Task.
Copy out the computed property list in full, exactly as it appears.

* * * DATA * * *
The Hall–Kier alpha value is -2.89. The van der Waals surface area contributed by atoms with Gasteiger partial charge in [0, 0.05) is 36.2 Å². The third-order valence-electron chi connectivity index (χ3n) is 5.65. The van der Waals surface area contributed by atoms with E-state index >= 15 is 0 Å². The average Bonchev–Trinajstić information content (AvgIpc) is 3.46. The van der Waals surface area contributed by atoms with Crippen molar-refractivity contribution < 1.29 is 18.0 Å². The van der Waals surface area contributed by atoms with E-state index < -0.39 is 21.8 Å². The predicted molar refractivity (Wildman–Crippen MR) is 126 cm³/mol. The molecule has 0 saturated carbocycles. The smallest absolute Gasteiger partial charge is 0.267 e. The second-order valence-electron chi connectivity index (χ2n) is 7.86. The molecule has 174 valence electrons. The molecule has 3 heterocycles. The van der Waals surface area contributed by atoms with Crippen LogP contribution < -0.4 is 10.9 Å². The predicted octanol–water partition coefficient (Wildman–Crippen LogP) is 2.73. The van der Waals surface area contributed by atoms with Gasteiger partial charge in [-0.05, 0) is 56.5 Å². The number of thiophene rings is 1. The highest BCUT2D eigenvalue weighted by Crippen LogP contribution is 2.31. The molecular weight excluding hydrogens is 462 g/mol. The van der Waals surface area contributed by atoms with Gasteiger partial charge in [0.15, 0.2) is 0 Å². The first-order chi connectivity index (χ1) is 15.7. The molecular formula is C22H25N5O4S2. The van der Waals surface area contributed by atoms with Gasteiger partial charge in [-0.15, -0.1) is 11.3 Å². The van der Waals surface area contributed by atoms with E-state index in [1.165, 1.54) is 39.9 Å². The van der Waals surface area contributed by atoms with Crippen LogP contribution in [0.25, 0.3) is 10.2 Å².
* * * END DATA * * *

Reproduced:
The Hall–Kier alpha value is -2.89. The van der Waals surface area contributed by atoms with Gasteiger partial charge in [0, 0.05) is 36.2 Å². The third-order valence-electron chi connectivity index (χ3n) is 5.65. The van der Waals surface area contributed by atoms with E-state index >= 15 is 0 Å². The average Bonchev–Trinajstić information content (AvgIpc) is 3.46. The van der Waals surface area contributed by atoms with Crippen molar-refractivity contribution < 1.29 is 18.0 Å². The van der Waals surface area contributed by atoms with E-state index < -0.39 is 21.8 Å². The predicted molar refractivity (Wildman–Crippen MR) is 126 cm³/mol. The molecule has 0 saturated carbocycles. The smallest absolute Gasteiger partial charge is 0.267 e. The second-order valence-electron chi connectivity index (χ2n) is 7.86. The molecule has 174 valence electrons. The molecule has 3 heterocycles. The van der Waals surface area contributed by atoms with Crippen LogP contribution < -0.4 is 10.9 Å². The predicted octanol–water partition coefficient (Wildman–Crippen LogP) is 2.73. The van der Waals surface area contributed by atoms with Gasteiger partial charge in [-0.05, 0) is 56.5 Å². The number of thiophene rings is 1. The highest BCUT2D eigenvalue weighted by Crippen LogP contribution is 2.31. The molecular weight excluding hydrogens is 462 g/mol. The van der Waals surface area contributed by atoms with Gasteiger partial charge in [0.15, 0.2) is 0 Å². The first-order chi connectivity index (χ1) is 15.7. The molecular formula is C22H25N5O4S2. The van der Waals surface area contributed by atoms with Gasteiger partial charge in [-0.15, -0.1) is 11.3 Å². The van der Waals surface area contributed by atoms with E-state index in [1.165, 1.54) is 39.9 Å². The van der Waals surface area contributed by atoms with Crippen LogP contribution in [0.25, 0.3) is 10.2 Å².